If your developers are going to use Jenkins, DevOps pipelines, then you will also need to set up a CI rule to deliver a pass or fail in those instances. This will apply when you are wanting to build an image, and scan the image before it is pushed to the registry. Prisma can deliver a pass or fail code to your pipeline depending on the settings you configure. 



Repeat this process for other sections you require, i.e. Compliance, Runtime, WAAS, Access and/or CNNF (Self-Hosted only).


Now we have 2 custom Rules created, each protecting their respective resources. If you click Entities in Scope, you can further see the specific resources being protected by that rule. If Prisma finds a match when going through the rule or policy, it will stop and it will not proceed further. The “Order” of the rules is important. So ensure, your custom rules are on top and above any Default rules, or rules being scoped to those resources in question. 




Here, we are going to view the Events/ Incidents/Vulnerabilities/Compliance rate for all Compute resources being protected. The Console UI is your first line of defense and where all Alerts will be provided initially. Without any integrations or alert profiles configured, you will need to manage the Alerts here within the Console. 




There is an option to select the “Collection”, so you can filter those events, incidents, etc to the ones specific to those DEV/PROD resources, we created earlier 






Repository, Registry and Server-less


Since our DEV team also is using a Code Repository, a Container Registry for their Images and deploying Lambda functions for testing and production, we will also need to configure Rules and Function Scans to properly monitor all of the resources that are being used to deploy the live application. 




With the created rules, Prisma Cloud Compute will analyze each protected resource against each existing rule. The order matters as well, so the highest rules take precedence. Without a rule, you will not be able to see those alerts/events. 






Manage > Alerts


If you want your teams to handle the alerts from their end, without needing to intervene for them, then you can create an Alert Profile to deliver those specific alerts to them.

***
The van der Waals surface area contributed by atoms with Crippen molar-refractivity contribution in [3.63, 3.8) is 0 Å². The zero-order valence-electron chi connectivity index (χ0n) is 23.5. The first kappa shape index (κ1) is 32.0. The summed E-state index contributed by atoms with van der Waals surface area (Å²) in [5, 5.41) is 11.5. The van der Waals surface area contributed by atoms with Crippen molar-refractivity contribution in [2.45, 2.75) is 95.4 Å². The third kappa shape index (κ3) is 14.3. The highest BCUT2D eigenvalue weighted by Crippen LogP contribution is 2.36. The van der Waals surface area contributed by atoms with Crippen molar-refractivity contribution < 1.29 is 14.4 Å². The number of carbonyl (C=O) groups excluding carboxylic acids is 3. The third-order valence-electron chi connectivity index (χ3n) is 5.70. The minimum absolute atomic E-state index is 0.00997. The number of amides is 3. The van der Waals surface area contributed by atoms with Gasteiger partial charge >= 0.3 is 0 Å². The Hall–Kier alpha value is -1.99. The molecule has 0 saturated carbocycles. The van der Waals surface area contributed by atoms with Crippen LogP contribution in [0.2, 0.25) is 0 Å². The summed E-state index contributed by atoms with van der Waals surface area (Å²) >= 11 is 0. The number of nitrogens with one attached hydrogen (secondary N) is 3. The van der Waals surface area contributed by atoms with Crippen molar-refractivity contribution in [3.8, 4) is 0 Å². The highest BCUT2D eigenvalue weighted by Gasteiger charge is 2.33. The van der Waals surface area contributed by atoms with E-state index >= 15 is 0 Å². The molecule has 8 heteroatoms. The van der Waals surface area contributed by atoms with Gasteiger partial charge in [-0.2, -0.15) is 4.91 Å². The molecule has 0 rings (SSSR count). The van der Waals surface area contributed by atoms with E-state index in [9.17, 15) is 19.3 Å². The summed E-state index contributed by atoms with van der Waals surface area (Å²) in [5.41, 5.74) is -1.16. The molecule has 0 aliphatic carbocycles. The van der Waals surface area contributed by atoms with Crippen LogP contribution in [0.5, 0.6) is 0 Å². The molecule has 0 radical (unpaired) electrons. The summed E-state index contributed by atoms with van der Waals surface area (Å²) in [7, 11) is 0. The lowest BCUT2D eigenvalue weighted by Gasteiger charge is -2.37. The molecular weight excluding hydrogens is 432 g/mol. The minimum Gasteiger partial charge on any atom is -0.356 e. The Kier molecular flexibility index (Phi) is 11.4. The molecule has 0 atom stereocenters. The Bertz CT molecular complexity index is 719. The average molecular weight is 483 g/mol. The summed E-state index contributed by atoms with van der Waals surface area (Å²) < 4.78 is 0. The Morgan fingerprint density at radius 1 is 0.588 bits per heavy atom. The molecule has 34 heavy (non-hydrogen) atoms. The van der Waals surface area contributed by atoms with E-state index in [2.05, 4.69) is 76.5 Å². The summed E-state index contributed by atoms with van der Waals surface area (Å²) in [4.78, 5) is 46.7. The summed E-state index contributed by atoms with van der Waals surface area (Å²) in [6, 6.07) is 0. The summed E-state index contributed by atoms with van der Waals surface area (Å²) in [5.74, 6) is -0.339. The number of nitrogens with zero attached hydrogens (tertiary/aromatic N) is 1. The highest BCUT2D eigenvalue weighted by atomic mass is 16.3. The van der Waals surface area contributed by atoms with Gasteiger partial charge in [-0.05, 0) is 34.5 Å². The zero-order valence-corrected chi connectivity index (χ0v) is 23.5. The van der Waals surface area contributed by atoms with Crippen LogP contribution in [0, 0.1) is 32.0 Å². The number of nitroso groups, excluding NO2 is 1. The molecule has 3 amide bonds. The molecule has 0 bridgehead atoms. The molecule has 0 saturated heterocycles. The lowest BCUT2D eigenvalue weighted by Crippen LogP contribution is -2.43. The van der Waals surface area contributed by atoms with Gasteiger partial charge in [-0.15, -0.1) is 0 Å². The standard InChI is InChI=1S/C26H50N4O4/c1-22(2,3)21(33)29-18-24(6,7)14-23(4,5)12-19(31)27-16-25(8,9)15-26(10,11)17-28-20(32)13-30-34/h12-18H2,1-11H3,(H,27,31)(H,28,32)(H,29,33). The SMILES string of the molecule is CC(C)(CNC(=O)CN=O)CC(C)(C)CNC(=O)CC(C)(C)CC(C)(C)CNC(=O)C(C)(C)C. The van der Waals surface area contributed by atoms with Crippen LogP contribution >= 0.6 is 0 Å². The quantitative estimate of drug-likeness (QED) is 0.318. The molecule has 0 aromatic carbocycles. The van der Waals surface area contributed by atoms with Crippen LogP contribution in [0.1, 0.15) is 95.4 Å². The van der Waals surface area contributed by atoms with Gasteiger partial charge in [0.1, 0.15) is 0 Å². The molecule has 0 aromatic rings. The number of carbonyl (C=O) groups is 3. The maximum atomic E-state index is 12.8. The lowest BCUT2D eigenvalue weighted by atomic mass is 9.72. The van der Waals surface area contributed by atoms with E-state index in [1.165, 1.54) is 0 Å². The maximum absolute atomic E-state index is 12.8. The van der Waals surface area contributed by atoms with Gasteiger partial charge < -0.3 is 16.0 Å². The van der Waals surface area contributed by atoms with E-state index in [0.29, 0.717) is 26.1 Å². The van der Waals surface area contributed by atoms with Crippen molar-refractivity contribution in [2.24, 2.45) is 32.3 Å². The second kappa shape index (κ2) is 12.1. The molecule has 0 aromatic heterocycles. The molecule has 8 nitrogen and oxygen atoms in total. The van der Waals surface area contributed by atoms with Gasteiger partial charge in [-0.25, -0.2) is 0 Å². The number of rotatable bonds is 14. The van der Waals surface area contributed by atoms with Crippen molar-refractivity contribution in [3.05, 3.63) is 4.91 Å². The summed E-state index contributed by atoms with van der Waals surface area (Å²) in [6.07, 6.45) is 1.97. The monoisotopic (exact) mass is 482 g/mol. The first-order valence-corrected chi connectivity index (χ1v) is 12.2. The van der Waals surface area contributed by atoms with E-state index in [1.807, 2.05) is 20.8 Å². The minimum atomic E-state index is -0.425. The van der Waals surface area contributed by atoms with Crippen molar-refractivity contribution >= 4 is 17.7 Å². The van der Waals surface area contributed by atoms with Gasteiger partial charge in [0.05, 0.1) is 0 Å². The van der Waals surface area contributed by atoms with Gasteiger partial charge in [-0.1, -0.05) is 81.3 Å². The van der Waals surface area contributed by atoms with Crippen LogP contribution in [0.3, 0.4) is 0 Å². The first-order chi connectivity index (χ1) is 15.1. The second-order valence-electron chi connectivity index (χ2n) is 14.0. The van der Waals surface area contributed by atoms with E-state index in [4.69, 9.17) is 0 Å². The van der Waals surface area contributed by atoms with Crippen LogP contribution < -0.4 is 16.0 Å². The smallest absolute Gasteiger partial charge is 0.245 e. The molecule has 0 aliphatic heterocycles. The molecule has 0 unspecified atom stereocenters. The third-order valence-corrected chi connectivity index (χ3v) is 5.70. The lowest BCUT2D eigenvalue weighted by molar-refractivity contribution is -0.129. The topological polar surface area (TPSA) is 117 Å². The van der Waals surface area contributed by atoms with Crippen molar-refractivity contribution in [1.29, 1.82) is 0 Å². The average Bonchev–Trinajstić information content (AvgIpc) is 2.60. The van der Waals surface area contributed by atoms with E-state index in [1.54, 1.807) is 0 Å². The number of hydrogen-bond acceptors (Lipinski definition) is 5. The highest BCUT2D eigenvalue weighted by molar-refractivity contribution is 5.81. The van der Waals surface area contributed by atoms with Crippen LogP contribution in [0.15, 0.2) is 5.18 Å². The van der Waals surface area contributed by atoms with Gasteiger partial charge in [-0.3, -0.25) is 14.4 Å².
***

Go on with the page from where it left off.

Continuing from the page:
We offer multiple types of providers to integrate with, i.e. email, ServiceNow, Jira, PagerDuty, Webhook, etc, but in our upcoming Iverson release, we are allowing customers to take advantage of any previously configured integrations (SaaS/Enterprise only)


You choose the Provider and configure those details, and then finally select a trigger that contains the alerts you want to deliver to your team. In the example images, we are adding triggers on each Alert rule, ensuring to select the rules for each respective team. 




Screenshots showing alert profile configuration, including Alert trigger for their respective rules that were previously set up earlier.

The audit aggregation period you see listed in the Alert section, will apply to the runtime events and Incidents that can occur at any given time. Vulnerabilities and compliance scans occur every 24 hours by default, but you can modify this in the Manage > System > Scan section, and set the time period to a different value in hours. 




Prisma Cloud Compute

Onboarding CWPP

Compute Architecture

Compute Installation

Compute Login & Access




You can see how the setup for Compute can be difficult to provide a “one-answer-fits-all”, that can apply to everyone, but the goal of this was to help you understand how it can be applied to this example scenario to give you a better view when applying it to your organization. 


We offer multiple Webinars for the Compute side of Prisma, along with some new useful tools that can help you see your usage/utilization within Prisma. Let us help ensure you are taking advantage of all you are paying for, and being able to fully manage it as well.




This blog was written and developed by @tbeck




L0 Member

Simply Love it! Thomas you rock 😀

L0 Member

Thank you Rajneesh 🙂

Register or Sign-in